The Economic Freedom Fighters (EFF) contends that the High Court wrongly applied relevant facts and legal principles in its defamation case involving party leader Julius Malema and former party spokesperson Mbuyiseni Ndlozi.
This is contained in papers before the Supreme Court of Appeal in the case against former Finance Minister Trevor Manuel. The EFF lost its bid to appeal against a judgment ordering that it pay the former minister R500 000 in damages. The High Court declared that Malema and Ndlozi had defamed Manuel when they accused him of corruption and nepotism in the appointment of SARS commissioner, Edward Kieswetter.
The party approached the Supreme Court Appeal (SCA) in a bid to have the High Court judgment set aside.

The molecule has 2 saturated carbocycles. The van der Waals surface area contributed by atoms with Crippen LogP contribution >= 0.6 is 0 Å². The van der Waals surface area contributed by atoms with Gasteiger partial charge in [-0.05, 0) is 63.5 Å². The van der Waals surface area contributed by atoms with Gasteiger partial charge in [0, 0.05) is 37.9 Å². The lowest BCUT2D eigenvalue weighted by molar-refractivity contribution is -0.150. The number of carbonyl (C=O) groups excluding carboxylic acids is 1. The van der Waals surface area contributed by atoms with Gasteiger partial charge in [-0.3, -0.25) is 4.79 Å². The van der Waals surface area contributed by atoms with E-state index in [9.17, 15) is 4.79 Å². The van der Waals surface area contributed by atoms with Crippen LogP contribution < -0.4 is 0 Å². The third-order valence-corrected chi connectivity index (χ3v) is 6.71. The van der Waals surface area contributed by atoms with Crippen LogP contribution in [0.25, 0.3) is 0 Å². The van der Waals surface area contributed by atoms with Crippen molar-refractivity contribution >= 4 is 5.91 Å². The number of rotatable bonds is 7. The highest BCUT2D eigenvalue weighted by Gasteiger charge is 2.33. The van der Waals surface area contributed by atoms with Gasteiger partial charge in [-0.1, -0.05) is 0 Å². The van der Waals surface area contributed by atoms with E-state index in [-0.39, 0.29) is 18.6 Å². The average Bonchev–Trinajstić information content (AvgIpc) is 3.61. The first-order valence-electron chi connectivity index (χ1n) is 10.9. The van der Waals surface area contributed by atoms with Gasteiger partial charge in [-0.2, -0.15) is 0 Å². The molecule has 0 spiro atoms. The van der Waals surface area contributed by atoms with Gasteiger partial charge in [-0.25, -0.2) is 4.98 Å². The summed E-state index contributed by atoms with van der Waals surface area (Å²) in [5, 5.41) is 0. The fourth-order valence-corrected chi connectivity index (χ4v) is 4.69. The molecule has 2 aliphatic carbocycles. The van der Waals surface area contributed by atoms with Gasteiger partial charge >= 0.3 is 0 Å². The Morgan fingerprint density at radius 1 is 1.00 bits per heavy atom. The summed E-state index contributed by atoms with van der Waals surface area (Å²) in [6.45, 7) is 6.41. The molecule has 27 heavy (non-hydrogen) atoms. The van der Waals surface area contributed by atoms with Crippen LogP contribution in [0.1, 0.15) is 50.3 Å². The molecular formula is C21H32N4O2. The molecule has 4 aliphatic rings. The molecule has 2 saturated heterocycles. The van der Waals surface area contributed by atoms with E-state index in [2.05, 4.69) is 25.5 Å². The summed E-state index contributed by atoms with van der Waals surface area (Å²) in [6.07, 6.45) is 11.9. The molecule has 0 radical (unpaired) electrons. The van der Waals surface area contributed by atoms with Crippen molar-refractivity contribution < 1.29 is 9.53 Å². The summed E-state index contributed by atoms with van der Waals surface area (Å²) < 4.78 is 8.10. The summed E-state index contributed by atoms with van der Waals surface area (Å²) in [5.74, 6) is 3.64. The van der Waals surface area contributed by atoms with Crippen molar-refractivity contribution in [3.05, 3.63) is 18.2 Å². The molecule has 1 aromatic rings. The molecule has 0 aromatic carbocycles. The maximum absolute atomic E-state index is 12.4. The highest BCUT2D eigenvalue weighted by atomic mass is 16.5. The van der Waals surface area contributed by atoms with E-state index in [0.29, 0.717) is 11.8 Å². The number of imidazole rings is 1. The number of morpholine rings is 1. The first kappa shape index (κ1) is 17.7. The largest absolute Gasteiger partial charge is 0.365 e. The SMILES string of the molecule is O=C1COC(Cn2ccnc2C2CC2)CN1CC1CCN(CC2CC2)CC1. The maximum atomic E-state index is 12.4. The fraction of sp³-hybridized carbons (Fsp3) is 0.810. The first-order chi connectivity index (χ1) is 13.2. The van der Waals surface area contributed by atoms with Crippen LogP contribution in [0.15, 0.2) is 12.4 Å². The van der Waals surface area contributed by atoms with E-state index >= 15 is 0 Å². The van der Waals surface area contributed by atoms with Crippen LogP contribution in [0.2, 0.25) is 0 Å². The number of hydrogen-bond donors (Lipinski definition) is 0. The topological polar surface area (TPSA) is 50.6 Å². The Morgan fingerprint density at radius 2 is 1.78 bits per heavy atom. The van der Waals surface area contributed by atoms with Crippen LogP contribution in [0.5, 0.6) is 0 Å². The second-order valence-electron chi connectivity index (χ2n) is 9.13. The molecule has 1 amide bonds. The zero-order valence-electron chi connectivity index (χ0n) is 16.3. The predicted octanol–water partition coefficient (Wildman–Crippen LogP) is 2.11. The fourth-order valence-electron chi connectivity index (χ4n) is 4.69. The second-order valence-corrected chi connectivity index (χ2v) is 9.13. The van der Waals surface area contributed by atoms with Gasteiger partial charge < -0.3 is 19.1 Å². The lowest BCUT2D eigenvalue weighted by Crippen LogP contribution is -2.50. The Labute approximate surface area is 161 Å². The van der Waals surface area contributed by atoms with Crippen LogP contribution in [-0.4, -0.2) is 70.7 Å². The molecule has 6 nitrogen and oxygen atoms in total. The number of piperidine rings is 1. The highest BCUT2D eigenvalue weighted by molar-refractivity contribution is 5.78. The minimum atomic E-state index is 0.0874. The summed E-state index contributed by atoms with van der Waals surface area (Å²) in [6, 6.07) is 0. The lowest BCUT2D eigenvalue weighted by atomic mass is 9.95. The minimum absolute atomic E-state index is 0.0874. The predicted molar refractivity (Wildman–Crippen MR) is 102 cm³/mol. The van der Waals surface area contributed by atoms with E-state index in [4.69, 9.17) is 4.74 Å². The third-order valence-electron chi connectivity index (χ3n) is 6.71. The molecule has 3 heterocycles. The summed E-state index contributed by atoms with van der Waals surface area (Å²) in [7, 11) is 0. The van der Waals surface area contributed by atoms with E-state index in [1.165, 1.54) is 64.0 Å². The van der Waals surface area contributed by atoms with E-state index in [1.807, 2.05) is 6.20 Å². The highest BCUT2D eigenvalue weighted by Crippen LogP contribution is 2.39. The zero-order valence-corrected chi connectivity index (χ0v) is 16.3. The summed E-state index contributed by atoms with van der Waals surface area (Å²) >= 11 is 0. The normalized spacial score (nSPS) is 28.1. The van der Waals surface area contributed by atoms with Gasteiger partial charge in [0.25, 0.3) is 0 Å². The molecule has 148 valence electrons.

The EFF argues that the R500 000 damages awarded to Manuel is both without precedent and grossly excessive considering the evidence presented in court, and that no damages ought to have been awarded where the application is without merit.
The party is adamant that the process to appoint SARS commissioner was veiled in secrecy, even though Manuel eventually recused himself when Kieswetter was interviewed, but this fact was never disclosed to the public-at-large.
They have further submitted that the High Court order serves as permanent ban on their ability to exercise their constitutional rights to free speech.